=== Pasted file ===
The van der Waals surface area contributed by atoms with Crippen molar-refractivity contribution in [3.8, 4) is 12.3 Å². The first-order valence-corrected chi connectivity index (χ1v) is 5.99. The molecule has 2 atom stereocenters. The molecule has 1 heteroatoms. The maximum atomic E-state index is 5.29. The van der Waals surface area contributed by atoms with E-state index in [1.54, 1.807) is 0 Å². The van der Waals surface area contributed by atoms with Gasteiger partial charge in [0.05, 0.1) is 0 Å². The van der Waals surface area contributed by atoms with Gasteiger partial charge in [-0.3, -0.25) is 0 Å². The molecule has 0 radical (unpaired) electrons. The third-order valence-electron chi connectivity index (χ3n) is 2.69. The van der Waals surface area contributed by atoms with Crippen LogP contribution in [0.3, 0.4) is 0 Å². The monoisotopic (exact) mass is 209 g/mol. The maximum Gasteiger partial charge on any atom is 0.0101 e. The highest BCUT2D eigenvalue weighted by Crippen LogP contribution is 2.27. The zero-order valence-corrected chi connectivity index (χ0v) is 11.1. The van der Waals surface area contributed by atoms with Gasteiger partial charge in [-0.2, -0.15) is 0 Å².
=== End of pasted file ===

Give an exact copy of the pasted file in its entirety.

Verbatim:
The van der Waals surface area contributed by atoms with Crippen molar-refractivity contribution in [3.8, 4) is 12.3 Å². The first-order valence-corrected chi connectivity index (χ1v) is 5.99. The molecule has 2 atom stereocenters. The molecule has 1 heteroatoms. The maximum atomic E-state index is 5.29. The van der Waals surface area contributed by atoms with E-state index in [1.54, 1.807) is 0 Å². The van der Waals surface area contributed by atoms with Gasteiger partial charge in [0.05, 0.1) is 0 Å². The van der Waals surface area contributed by atoms with Gasteiger partial charge in [-0.3, -0.25) is 0 Å². The molecule has 0 radical (unpaired) electrons. The third-order valence-electron chi connectivity index (χ3n) is 2.69. The van der Waals surface area contributed by atoms with Crippen LogP contribution in [0.3, 0.4) is 0 Å². The monoisotopic (exact) mass is 209 g/mol. The maximum Gasteiger partial charge on any atom is 0.0101 e. The highest BCUT2D eigenvalue weighted by Crippen LogP contribution is 2.27. The zero-order valence-corrected chi connectivity index (χ0v) is 11.1. The van der Waals surface area contributed by atoms with Gasteiger partial charge in [-0.2, -0.15) is 0 Å².